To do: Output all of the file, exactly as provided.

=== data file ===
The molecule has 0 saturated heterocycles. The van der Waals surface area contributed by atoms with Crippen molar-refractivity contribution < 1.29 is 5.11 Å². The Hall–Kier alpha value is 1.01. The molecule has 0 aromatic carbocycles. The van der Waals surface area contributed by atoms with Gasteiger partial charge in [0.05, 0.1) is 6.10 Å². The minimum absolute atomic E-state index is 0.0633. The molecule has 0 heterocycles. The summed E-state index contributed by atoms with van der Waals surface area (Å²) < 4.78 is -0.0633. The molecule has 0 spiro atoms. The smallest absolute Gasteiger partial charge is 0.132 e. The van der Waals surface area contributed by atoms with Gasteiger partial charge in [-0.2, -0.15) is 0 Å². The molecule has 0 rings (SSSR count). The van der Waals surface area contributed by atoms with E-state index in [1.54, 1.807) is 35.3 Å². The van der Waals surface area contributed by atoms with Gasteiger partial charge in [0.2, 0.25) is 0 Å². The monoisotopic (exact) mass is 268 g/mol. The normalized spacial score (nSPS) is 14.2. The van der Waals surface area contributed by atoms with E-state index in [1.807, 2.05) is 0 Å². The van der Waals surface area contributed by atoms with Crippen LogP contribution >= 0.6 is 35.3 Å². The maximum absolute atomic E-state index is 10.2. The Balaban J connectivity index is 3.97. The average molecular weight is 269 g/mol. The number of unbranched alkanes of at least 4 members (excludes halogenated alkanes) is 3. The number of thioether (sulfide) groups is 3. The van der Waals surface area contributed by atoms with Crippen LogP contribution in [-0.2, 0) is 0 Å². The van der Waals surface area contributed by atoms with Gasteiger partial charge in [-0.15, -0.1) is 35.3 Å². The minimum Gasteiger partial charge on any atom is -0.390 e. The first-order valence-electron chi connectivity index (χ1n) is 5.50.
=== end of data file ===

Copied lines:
The molecule has 0 saturated heterocycles. The van der Waals surface area contributed by atoms with Crippen molar-refractivity contribution < 1.29 is 5.11 Å². The Hall–Kier alpha value is 1.01. The molecule has 0 aromatic carbocycles. The van der Waals surface area contributed by atoms with Gasteiger partial charge in [0.05, 0.1) is 6.10 Å². The minimum absolute atomic E-state index is 0.0633. The molecule has 0 heterocycles. The summed E-state index contributed by atoms with van der Waals surface area (Å²) < 4.78 is -0.0633. The molecule has 0 spiro atoms. The smallest absolute Gasteiger partial charge is 0.132 e. The van der Waals surface area contributed by atoms with Gasteiger partial charge in [-0.2, -0.15) is 0 Å². The molecule has 0 rings (SSSR count). The van der Waals surface area contributed by atoms with E-state index in [1.54, 1.807) is 35.3 Å². The van der Waals surface area contributed by atoms with Gasteiger partial charge in [0.2, 0.25) is 0 Å². The monoisotopic (exact) mass is 268 g/mol. The normalized spacial score (nSPS) is 14.2. The van der Waals surface area contributed by atoms with E-state index in [1.807, 2.05) is 0 Å². The van der Waals surface area contributed by atoms with Crippen LogP contribution >= 0.6 is 35.3 Å². The maximum absolute atomic E-state index is 10.2. The Balaban J connectivity index is 3.97. The average molecular weight is 269 g/mol. The number of unbranched alkanes of at least 4 members (excludes halogenated alkanes) is 3. The number of thioether (sulfide) groups is 3. The van der Waals surface area contributed by atoms with Crippen LogP contribution in [-0.2, 0) is 0 Å². The van der Waals surface area contributed by atoms with Gasteiger partial charge in [-0.15, -0.1) is 35.3 Å². The minimum Gasteiger partial charge on any atom is -0.390 e. The first-order valence-electron chi connectivity index (χ1n) is 5.50.